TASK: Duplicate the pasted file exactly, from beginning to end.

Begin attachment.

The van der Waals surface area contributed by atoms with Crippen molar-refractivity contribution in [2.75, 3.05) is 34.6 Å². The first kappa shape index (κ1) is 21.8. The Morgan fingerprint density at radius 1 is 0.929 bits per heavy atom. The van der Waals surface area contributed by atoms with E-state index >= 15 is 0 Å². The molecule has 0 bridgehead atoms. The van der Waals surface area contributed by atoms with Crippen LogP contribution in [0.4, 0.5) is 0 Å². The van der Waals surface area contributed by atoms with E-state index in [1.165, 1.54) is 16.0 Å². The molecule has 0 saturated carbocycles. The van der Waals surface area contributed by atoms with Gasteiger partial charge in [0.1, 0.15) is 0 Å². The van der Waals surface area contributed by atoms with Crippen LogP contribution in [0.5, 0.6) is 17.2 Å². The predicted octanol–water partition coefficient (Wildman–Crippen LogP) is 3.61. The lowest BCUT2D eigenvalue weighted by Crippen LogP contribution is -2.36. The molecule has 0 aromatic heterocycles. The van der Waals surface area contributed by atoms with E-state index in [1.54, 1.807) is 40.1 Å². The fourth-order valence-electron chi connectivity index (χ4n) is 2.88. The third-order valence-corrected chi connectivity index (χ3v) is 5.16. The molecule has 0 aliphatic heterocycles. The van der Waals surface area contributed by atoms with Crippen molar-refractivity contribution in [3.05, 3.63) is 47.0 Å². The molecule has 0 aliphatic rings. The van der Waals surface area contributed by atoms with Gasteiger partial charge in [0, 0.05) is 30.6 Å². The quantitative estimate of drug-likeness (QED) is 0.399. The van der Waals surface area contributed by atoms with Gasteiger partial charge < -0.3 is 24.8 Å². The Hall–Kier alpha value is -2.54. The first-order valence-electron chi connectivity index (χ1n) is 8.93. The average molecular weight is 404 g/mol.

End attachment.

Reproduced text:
The van der Waals surface area contributed by atoms with Crippen molar-refractivity contribution in [2.75, 3.05) is 34.6 Å². The first kappa shape index (κ1) is 21.8. The Morgan fingerprint density at radius 1 is 0.929 bits per heavy atom. The van der Waals surface area contributed by atoms with E-state index >= 15 is 0 Å². The molecule has 0 bridgehead atoms. The van der Waals surface area contributed by atoms with Crippen LogP contribution in [0.4, 0.5) is 0 Å². The van der Waals surface area contributed by atoms with E-state index in [1.165, 1.54) is 16.0 Å². The molecule has 0 saturated carbocycles. The van der Waals surface area contributed by atoms with Gasteiger partial charge in [0.1, 0.15) is 0 Å². The van der Waals surface area contributed by atoms with Crippen LogP contribution in [0.5, 0.6) is 17.2 Å². The predicted octanol–water partition coefficient (Wildman–Crippen LogP) is 3.61. The lowest BCUT2D eigenvalue weighted by Crippen LogP contribution is -2.36. The molecule has 0 aromatic heterocycles. The van der Waals surface area contributed by atoms with E-state index in [1.54, 1.807) is 40.1 Å². The fourth-order valence-electron chi connectivity index (χ4n) is 2.88. The third-order valence-corrected chi connectivity index (χ3v) is 5.16. The molecule has 0 aliphatic heterocycles. The van der Waals surface area contributed by atoms with Crippen molar-refractivity contribution in [3.05, 3.63) is 47.0 Å². The molecule has 0 aliphatic rings. The van der Waals surface area contributed by atoms with Gasteiger partial charge in [0, 0.05) is 30.6 Å². The quantitative estimate of drug-likeness (QED) is 0.399. The van der Waals surface area contributed by atoms with Gasteiger partial charge < -0.3 is 24.8 Å². The Hall–Kier alpha value is -2.54. The first-order valence-electron chi connectivity index (χ1n) is 8.93. The average molecular weight is 404 g/mol.